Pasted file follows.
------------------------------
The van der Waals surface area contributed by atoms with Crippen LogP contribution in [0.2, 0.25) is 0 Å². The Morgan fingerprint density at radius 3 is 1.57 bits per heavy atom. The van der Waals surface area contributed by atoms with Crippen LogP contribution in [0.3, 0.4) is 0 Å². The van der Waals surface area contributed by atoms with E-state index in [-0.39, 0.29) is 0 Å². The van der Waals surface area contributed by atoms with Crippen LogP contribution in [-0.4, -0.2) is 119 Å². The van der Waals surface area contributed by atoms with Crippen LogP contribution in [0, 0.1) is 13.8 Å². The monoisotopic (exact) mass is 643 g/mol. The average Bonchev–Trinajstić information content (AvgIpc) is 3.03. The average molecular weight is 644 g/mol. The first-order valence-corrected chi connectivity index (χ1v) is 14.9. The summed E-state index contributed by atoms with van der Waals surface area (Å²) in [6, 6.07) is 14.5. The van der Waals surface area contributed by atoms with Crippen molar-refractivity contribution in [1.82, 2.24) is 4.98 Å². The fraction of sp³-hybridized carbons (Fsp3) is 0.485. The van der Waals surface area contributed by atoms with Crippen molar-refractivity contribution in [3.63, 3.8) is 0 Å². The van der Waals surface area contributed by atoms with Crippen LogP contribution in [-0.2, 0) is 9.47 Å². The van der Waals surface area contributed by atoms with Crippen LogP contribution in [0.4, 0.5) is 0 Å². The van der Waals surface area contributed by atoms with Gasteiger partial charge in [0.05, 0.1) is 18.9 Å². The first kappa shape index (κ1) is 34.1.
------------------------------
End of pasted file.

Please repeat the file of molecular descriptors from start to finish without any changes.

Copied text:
The van der Waals surface area contributed by atoms with Crippen LogP contribution in [0.2, 0.25) is 0 Å². The Morgan fingerprint density at radius 3 is 1.57 bits per heavy atom. The van der Waals surface area contributed by atoms with Crippen LogP contribution in [0.3, 0.4) is 0 Å². The van der Waals surface area contributed by atoms with E-state index in [-0.39, 0.29) is 0 Å². The van der Waals surface area contributed by atoms with Crippen LogP contribution in [-0.4, -0.2) is 119 Å². The van der Waals surface area contributed by atoms with Crippen LogP contribution in [0, 0.1) is 13.8 Å². The monoisotopic (exact) mass is 643 g/mol. The average Bonchev–Trinajstić information content (AvgIpc) is 3.03. The average molecular weight is 644 g/mol. The first-order valence-corrected chi connectivity index (χ1v) is 14.9. The summed E-state index contributed by atoms with van der Waals surface area (Å²) in [6, 6.07) is 14.5. The van der Waals surface area contributed by atoms with Crippen molar-refractivity contribution in [1.82, 2.24) is 4.98 Å². The fraction of sp³-hybridized carbons (Fsp3) is 0.485. The van der Waals surface area contributed by atoms with Crippen molar-refractivity contribution in [3.63, 3.8) is 0 Å². The van der Waals surface area contributed by atoms with Crippen LogP contribution in [-0.2, 0) is 9.47 Å². The van der Waals surface area contributed by atoms with Crippen LogP contribution in [0.4, 0.5) is 0 Å². The van der Waals surface area contributed by atoms with Gasteiger partial charge in [0.05, 0.1) is 18.9 Å². The first kappa shape index (κ1) is 34.1.